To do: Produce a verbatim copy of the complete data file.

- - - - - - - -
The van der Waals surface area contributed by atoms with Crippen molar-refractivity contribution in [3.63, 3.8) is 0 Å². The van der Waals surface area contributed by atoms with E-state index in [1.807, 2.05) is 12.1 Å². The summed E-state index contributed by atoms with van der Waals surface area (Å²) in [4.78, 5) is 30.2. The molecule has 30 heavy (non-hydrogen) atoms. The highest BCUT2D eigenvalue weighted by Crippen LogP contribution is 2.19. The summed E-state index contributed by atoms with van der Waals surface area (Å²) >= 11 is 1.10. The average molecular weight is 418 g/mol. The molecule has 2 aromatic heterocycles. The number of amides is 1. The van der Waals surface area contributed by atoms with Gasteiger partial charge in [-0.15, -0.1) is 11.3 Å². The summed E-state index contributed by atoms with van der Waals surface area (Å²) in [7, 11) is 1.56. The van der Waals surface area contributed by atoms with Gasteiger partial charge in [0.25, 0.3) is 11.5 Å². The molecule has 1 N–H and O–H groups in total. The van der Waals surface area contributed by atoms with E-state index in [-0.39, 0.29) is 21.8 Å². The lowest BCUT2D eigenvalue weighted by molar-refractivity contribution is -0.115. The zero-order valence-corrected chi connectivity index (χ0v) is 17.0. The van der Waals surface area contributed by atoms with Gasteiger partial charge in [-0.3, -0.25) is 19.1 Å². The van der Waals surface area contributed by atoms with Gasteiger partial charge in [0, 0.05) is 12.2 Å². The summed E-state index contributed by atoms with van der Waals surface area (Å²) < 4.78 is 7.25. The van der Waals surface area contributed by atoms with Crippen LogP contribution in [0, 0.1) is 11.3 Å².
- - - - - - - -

The van der Waals surface area contributed by atoms with Crippen molar-refractivity contribution in [3.63, 3.8) is 0 Å². The van der Waals surface area contributed by atoms with E-state index in [1.807, 2.05) is 12.1 Å². The summed E-state index contributed by atoms with van der Waals surface area (Å²) in [4.78, 5) is 30.2. The molecule has 30 heavy (non-hydrogen) atoms. The highest BCUT2D eigenvalue weighted by Crippen LogP contribution is 2.19. The summed E-state index contributed by atoms with van der Waals surface area (Å²) >= 11 is 1.10. The average molecular weight is 418 g/mol. The molecule has 2 aromatic heterocycles. The number of amides is 1. The van der Waals surface area contributed by atoms with Gasteiger partial charge in [-0.15, -0.1) is 11.3 Å². The summed E-state index contributed by atoms with van der Waals surface area (Å²) in [7, 11) is 1.56. The van der Waals surface area contributed by atoms with Gasteiger partial charge in [0.25, 0.3) is 11.5 Å². The molecule has 1 N–H and O–H groups in total. The van der Waals surface area contributed by atoms with E-state index in [-0.39, 0.29) is 21.8 Å². The lowest BCUT2D eigenvalue weighted by molar-refractivity contribution is -0.115. The zero-order valence-corrected chi connectivity index (χ0v) is 17.0. The van der Waals surface area contributed by atoms with Gasteiger partial charge in [-0.3, -0.25) is 19.1 Å². The van der Waals surface area contributed by atoms with Gasteiger partial charge in [0, 0.05) is 12.2 Å². The summed E-state index contributed by atoms with van der Waals surface area (Å²) < 4.78 is 7.25. The van der Waals surface area contributed by atoms with Crippen LogP contribution in [0, 0.1) is 11.3 Å².